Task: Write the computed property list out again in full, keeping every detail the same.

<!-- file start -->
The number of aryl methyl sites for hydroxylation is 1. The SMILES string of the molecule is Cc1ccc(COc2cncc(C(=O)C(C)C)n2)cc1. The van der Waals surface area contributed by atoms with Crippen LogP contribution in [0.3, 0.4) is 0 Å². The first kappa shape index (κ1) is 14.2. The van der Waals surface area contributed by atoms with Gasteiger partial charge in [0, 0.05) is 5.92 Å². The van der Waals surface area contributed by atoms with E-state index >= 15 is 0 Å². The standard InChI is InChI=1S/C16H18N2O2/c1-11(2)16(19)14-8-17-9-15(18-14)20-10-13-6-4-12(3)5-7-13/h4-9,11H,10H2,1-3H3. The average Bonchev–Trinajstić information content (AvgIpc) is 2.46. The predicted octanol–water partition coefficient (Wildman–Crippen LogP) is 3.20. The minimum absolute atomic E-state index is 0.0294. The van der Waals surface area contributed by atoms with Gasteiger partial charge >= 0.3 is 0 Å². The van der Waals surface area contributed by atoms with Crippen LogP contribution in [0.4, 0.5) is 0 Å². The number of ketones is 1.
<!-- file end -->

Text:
The number of aryl methyl sites for hydroxylation is 1. The SMILES string of the molecule is Cc1ccc(COc2cncc(C(=O)C(C)C)n2)cc1. The van der Waals surface area contributed by atoms with Crippen LogP contribution in [0.3, 0.4) is 0 Å². The first kappa shape index (κ1) is 14.2. The van der Waals surface area contributed by atoms with Gasteiger partial charge in [0, 0.05) is 5.92 Å². The van der Waals surface area contributed by atoms with E-state index >= 15 is 0 Å². The standard InChI is InChI=1S/C16H18N2O2/c1-11(2)16(19)14-8-17-9-15(18-14)20-10-13-6-4-12(3)5-7-13/h4-9,11H,10H2,1-3H3. The average Bonchev–Trinajstić information content (AvgIpc) is 2.46. The predicted octanol–water partition coefficient (Wildman–Crippen LogP) is 3.20. The minimum absolute atomic E-state index is 0.0294. The van der Waals surface area contributed by atoms with Gasteiger partial charge >= 0.3 is 0 Å². The van der Waals surface area contributed by atoms with Crippen LogP contribution in [0.4, 0.5) is 0 Å². The number of ketones is 1.